waved back and started towards the door when I
heard, “Wait!” There was something in the sound that
caught my attention right away. I froze, and she
hurriedly came over and whispered, “Can I talk to
“Sure,” I replied, but before I finished speaking,
she caught my arm and started to pull me into one of
the rows of furniture, so we would be alone. “I need a
new couch,” she said. “I found one. Can you help me
put it into my truck?” I began to notice her eyes, I
have seen them a number of times before; they were
fearful eyes. Her face was cast in sorrow, and she held
onto me tightly with one hand while the other was
waving about as if it had nowhere to rest itself.
In a whisper, she told me her story. “I need a new
couch because I cannot bear to even look at my
couch. My son who graduated a year ago from
college went out to a bar with friends. When he came
home, I noticed that he wasn’t acting right. He was
high, very high. So, I calmed him down and put him
on the couch with a blanket and waited for him to go
to sleep. I thought he just needed to sleep it off. I
went to bed. Two hours later I heard screams coming
from the living room, and I flew into the living room only to
see my son engulfed in flames. I grabbed a blanket
and put out the fire. He had awakened and gone into
the garage, got a can of gasoline, brought it into the
living room, poured it on himself, and struck a match.
There she stopped, motionless, and I could see she
was reliving this terrible event. Finally, she uttered,
“Thank God it didn’t burn his face.”
We stood holding on to each other without saying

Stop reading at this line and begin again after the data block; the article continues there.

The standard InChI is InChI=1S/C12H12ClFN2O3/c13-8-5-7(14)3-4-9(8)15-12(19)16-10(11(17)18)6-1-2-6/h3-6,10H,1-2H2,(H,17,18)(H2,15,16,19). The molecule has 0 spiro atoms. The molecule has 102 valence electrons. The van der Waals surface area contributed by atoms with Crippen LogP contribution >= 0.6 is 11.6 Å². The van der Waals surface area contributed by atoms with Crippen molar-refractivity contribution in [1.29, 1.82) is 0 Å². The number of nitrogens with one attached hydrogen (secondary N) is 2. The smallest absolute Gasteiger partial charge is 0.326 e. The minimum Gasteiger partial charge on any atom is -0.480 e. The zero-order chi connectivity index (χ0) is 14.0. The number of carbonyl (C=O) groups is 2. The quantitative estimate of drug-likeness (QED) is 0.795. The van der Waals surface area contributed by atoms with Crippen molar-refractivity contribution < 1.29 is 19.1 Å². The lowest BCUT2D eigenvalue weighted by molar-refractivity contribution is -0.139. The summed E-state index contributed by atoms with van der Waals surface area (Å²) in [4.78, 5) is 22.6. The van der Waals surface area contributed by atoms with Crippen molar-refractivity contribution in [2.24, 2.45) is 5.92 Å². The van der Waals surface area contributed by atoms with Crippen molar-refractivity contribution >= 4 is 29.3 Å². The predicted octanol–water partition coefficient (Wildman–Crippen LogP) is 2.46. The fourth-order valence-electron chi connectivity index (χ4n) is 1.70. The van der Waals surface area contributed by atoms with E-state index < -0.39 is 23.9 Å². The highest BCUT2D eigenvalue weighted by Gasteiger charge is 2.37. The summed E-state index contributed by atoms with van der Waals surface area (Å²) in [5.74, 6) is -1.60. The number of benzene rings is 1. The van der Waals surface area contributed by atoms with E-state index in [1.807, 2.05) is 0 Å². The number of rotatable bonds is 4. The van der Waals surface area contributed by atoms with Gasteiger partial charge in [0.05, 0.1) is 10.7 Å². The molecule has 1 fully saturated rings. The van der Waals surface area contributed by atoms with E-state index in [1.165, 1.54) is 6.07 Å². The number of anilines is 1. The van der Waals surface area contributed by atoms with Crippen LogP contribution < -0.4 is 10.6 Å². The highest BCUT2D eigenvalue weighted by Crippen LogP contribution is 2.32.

another word. Eventually, she pulled away and said,
“I need a new couch, I can’t even stand to look at the
couch.” And without saying another word to each
other, I guided her up to the cash register, and she paid
for the couch. Then I helped her carry it out to her
truck and load it into the truck bed. She got into the
truck and drove away.
As I stood in our parking lot pondering what just took
place, words that I first used way back in 1982 came
to mind. “There is no such thing as an easy day.”
This line was added to the list one Saturday late in the
day after I just finished talking to a father who was a
volunteer and helped us in the community. He was
sitting next to me holding a picture of a beautiful
young woman, his daughter, when he said to me “I
just found out she has AIDS.” And in my despair, I said
to him “There is no such thing as an easy day.”
Every Sunday, we have our Zoom rosary, and I always
pray for the mother and her son, and I think I always
will. So, I ask you to do the same.
These words are in “Streetlights Words the Urban
Missionary Lives by”:
THERE IS NO SUCH THING AS AN
DON’T TRY TO DO GOD’S JOB.
ALWAYS SAY YES IF SOMEONE ASKS
YOU FOR HELP.
PRAYER IS YOUR BEST COMPANION.
YOU ARE ON THE STREETS – BE
BELIEVE NOTHING YOU HEAR, AND
SEEK DISCERNMENT ABOUT
EVERYTHING YOU SEE.
DON’T PREACH – LET YOUR ACTIONS
SPEAK FOR THEMSELVES.
ALWAYS REMEMBER THE PEOPLE
YOU SEE ON THE STREETS ARE GOD’S
THERE IS NO SUCH THING AS AN
© 1982 Refugee Apostolate, Inc.